Preterm infants have social cognition deficits which improve in childhood

Last updated 19 December 2023

Researchers at the University of Edinburgh have investigated social attentional preference and its relationship with neurodevelopment in preterm infants. Bethan Dean and colleagues recruited 81 preterm and 66 term infants to their study and performed eye tracking at age 7-9 months, reassessing a subset at age 5 years. While their eye movements were tracked, the infants were presented with three free-viewing social tasks which involved viewing images of increasing complexity. Dean et al. recorded the time spent by the infants looking at the socially informative areas (e.g. faces) in the images and then calculated social attentional preference scores. Cognitive performance was also measured at age 5 years, using the Mullen Scales of Early Learning.

The researchers found that preterm infants had lower social attentional preference scores at 7-9 months old compared to term-born infants. However, this score increased to reach an equivalent level with term-born infants at 5 years old. By contrast, the score for term-born infants remained stable across the two time points. Socioeconomic deprivation was also associated with lower social preference scores at 7-9 months old, and contributed additively to the effects of low gestational age.

Although the preterm infants in this cohort caught up with term-born infants in terms of social attentional preference, they had poorer cognitive performance at 5 years old, which was driven by language deficits. However, cognitive performance at age 5 years was not associated with social attentional preference in infancy or at age 5 years.

Dean et al. recommend that further studies are now needed to investigate whether atypical infant social cognition affects cognitive development giving rise to later cognitive impairments in preterm children. They also highlight the importance of considering socioeconomic disadvantage in studies of cognitive development in preterm children.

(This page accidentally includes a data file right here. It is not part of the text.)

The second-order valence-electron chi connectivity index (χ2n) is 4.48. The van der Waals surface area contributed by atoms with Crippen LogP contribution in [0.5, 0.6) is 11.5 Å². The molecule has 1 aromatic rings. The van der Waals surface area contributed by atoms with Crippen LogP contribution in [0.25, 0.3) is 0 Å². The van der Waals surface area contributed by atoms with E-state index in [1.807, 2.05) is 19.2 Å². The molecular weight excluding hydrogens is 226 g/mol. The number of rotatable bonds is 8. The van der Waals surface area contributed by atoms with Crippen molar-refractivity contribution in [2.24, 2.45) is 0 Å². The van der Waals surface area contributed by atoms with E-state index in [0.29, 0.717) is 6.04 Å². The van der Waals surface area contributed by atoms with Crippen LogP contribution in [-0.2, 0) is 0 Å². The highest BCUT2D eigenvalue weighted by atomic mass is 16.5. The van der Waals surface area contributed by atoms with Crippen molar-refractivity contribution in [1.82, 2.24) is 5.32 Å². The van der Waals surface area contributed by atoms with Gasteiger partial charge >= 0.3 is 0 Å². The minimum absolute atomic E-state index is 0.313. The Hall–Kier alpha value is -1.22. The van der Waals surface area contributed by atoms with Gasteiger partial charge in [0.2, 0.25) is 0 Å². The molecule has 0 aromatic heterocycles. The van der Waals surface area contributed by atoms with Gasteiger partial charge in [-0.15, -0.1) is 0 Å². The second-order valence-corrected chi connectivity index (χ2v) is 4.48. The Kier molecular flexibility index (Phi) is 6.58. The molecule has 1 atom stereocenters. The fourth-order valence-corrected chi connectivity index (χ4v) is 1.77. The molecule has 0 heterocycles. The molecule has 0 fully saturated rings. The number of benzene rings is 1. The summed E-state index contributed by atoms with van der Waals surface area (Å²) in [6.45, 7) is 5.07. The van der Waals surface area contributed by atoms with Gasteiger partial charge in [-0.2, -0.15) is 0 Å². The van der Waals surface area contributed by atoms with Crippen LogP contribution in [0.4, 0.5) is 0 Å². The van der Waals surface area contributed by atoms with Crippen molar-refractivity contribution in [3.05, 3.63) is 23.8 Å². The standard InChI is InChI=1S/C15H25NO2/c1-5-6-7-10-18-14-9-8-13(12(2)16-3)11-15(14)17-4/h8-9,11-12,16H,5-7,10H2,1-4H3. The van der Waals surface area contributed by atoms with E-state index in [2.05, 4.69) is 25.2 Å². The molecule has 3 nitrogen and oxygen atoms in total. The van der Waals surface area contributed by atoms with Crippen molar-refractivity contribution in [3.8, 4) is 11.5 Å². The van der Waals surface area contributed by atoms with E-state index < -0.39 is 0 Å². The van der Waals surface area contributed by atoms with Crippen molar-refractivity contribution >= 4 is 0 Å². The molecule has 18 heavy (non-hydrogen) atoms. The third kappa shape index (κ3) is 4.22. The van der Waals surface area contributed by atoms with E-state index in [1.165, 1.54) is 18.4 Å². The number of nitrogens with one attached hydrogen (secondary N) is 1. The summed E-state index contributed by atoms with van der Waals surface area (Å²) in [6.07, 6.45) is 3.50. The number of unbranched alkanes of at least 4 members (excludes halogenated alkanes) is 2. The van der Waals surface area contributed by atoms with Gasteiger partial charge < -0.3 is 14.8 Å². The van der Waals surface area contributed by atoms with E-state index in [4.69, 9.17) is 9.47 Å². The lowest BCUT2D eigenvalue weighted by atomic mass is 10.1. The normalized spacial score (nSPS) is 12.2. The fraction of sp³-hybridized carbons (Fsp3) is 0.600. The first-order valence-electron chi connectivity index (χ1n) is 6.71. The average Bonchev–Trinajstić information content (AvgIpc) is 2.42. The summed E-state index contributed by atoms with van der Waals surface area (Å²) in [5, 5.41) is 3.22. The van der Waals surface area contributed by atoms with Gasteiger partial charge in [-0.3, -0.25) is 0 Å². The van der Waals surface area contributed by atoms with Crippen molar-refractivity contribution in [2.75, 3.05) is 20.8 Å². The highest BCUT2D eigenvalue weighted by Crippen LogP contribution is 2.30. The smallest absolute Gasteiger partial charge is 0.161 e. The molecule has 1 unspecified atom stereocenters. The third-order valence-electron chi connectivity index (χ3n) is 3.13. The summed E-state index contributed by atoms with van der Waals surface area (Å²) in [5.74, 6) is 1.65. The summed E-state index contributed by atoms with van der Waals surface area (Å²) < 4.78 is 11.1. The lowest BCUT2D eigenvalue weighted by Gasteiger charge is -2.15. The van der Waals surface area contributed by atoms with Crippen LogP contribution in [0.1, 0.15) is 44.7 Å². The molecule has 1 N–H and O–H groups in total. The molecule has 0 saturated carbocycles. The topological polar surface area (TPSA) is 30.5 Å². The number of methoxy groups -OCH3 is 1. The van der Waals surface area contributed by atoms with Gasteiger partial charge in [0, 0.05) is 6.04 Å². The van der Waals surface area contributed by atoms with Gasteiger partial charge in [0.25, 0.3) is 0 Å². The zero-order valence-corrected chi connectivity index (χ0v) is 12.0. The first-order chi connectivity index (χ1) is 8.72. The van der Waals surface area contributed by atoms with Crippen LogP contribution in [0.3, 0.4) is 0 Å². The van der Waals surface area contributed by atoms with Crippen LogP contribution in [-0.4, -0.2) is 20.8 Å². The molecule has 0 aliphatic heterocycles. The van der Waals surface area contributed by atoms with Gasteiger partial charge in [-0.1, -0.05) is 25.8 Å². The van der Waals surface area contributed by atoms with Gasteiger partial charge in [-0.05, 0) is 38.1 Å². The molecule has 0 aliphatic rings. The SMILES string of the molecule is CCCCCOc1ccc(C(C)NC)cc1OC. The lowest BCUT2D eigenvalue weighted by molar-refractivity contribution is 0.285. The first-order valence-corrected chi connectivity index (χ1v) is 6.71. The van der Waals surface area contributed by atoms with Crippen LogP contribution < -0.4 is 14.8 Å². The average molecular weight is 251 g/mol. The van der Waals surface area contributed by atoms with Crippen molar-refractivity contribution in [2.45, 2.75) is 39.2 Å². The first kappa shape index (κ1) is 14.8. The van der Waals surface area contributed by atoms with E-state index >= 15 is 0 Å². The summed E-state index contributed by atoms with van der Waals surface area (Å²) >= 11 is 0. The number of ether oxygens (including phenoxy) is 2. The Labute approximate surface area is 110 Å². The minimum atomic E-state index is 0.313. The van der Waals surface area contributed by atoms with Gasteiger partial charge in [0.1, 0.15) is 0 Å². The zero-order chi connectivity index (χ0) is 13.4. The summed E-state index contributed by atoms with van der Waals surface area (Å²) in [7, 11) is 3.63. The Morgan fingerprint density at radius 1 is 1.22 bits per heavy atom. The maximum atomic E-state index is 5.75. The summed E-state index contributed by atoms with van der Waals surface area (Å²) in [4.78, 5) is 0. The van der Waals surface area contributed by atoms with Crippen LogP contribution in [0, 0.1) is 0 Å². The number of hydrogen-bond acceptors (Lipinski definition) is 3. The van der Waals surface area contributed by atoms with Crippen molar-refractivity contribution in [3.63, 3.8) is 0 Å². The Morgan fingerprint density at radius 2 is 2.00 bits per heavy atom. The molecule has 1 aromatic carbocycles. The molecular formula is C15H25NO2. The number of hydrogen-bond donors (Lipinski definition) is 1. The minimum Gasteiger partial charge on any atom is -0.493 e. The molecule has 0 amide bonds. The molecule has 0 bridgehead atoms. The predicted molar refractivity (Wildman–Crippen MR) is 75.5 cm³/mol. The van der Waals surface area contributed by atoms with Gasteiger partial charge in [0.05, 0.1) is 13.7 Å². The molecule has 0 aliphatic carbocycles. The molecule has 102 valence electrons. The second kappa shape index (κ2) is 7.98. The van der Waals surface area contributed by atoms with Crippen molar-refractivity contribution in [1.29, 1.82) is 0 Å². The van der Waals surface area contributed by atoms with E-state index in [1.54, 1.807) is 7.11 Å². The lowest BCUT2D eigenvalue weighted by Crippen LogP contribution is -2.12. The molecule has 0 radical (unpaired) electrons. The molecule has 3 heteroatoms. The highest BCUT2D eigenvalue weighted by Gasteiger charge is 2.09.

Referring to

Dean, B., Ginnell, L., Ledsham, V., Tsanas, A., Telford, E., Sparrow, S., Fletcher-Watson, S. & Boardman, J.P. (2020), J. Child Psychol. Psychiatr. doi: 10.1111/jcpp.13304.


Eye tracking: A device measures eye position to determine a person’s point of gaze, i.e. where they are looking. Gaze directed at visual stimuli can serve as an indicator of attention to and preference for those stimuli.

Social attentional preference: A preferential direction of vision to social content that is apparent in infants from shortly after birth. Social attentional preference is used as a measure of social cognition.

We also have a video abstract from Bethan Dean on this paper.

Dr Jessica Edwards
Jessica received her MA in Biological Sciences and her DPhil in Neurobehavioural Genetics from the University of Oxford (Magdalen College). After completing her post-doctoral research, she moved into scientific editing and publishing, first working for Spandidos Publications (London, UK) and then moving to Nature Publishing Group. Jessica is now a freelance editor and science writer, and started writing for “The Bridge” in December 2017.


Exciting research which may have policy implications for early years services. Thanks so much for sharing.

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